Plastic surgery, private jets, toddlers in designer clothes, magnums of champagne — Lauren Greenfield's 500-page photo collection, Generation Wealth, shows all of that. But this book isn't just about people who are wealthy, it's about people who want to be wealthy.

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An ancient battle, an eager teenager and a small iron ball have helped a Kansas archaeologist rediscover a lost Native American city. That city may have been the second largest in what is now the United States. Here's Frank Morris of member station KCUR.

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Someone who might be able to relate to Rod Rosenstein right now is George Terwilliger. He was also deputy attorney general. He served under President George H.W. Bush, and he's with us now. Welcome to the show.

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Town hall meetings got loud for some Republican members of Congress this week, as they defended the passage of the American Health Care Act by the House of Representatives. Constituents have been asking a lot of questions, and we've been fact-checking the answers given by some leading GOP lawmakers.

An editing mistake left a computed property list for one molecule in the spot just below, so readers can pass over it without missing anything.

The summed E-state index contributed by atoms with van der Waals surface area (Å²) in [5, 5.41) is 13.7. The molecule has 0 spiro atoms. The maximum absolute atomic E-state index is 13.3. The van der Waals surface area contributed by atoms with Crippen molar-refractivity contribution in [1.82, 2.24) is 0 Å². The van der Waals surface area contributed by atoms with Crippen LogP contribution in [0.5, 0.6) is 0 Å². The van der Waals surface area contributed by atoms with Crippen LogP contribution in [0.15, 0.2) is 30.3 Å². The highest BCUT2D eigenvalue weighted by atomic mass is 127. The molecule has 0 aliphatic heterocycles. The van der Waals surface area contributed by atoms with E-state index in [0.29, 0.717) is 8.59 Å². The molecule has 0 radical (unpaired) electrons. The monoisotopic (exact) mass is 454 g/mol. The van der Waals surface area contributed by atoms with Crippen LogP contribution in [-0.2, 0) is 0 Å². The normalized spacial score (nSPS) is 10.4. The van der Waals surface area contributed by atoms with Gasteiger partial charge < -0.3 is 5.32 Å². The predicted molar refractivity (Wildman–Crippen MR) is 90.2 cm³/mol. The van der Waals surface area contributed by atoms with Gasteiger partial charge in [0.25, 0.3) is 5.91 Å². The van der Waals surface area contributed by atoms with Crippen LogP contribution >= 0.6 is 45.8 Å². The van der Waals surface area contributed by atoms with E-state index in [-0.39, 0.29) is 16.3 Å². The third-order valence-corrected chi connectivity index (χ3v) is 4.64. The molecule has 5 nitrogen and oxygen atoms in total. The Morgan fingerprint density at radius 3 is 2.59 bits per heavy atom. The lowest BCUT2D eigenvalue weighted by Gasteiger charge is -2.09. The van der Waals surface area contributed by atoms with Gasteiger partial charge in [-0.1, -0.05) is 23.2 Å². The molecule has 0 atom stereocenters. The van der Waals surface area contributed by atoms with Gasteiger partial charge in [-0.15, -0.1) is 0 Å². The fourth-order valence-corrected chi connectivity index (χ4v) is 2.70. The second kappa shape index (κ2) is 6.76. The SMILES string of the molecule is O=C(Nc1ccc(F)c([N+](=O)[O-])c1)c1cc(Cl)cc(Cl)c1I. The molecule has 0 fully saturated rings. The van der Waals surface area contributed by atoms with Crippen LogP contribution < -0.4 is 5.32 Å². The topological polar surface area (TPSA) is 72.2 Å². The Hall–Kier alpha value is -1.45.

Tom Reed, R-N.Y., at a town hall meeting in his district

"The pre-existing reform is not repealed by this legislation."

Fact check: That's not the whole truth

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President Trump has fired FBI Director James Comey. The White House spokesman, Sean Spicer, says this is effective immediately. NPR's Mara Liasson is with us now from the White House. And Mara, what do you know so far about why this happened?

A small group of Jewish-American citizens from around New England celebrated their dual German citizenship at an understated ceremony last week at the German consulate office in Boston.

Most car buyers don't do more than the most perfunctory test drive of new or used cars. But with so much new technology and features in today's cars and trucks, a thorough test drive is more important than ever.